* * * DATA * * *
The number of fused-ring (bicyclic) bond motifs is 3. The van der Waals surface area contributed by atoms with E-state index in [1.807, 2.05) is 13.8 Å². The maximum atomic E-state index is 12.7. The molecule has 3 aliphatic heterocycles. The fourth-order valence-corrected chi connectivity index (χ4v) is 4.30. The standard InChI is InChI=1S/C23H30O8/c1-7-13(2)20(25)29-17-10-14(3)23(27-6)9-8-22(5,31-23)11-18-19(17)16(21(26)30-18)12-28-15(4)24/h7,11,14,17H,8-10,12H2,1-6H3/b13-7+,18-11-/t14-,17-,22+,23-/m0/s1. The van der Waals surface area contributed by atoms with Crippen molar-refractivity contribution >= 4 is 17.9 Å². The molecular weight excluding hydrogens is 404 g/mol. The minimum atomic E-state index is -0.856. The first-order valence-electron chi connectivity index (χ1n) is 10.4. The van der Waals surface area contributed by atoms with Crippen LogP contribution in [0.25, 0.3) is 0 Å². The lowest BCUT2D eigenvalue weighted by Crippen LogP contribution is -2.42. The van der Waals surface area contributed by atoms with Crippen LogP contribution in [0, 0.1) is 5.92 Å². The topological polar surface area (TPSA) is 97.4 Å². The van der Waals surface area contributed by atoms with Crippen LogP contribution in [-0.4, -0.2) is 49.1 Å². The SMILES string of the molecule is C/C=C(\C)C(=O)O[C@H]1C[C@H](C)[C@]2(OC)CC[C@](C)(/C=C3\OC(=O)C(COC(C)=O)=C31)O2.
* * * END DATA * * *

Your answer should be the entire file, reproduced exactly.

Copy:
The number of fused-ring (bicyclic) bond motifs is 3. The van der Waals surface area contributed by atoms with E-state index in [1.807, 2.05) is 13.8 Å². The maximum atomic E-state index is 12.7. The molecule has 3 aliphatic heterocycles. The fourth-order valence-corrected chi connectivity index (χ4v) is 4.30. The standard InChI is InChI=1S/C23H30O8/c1-7-13(2)20(25)29-17-10-14(3)23(27-6)9-8-22(5,31-23)11-18-19(17)16(21(26)30-18)12-28-15(4)24/h7,11,14,17H,8-10,12H2,1-6H3/b13-7+,18-11-/t14-,17-,22+,23-/m0/s1. The van der Waals surface area contributed by atoms with Crippen molar-refractivity contribution >= 4 is 17.9 Å². The molecular weight excluding hydrogens is 404 g/mol. The minimum atomic E-state index is -0.856. The first-order valence-electron chi connectivity index (χ1n) is 10.4. The van der Waals surface area contributed by atoms with Crippen LogP contribution in [0.25, 0.3) is 0 Å². The lowest BCUT2D eigenvalue weighted by Crippen LogP contribution is -2.42. The van der Waals surface area contributed by atoms with Crippen LogP contribution in [0, 0.1) is 5.92 Å². The topological polar surface area (TPSA) is 97.4 Å². The van der Waals surface area contributed by atoms with Crippen LogP contribution in [-0.4, -0.2) is 49.1 Å². The SMILES string of the molecule is C/C=C(\C)C(=O)O[C@H]1C[C@H](C)[C@]2(OC)CC[C@](C)(/C=C3\OC(=O)C(COC(C)=O)=C31)O2.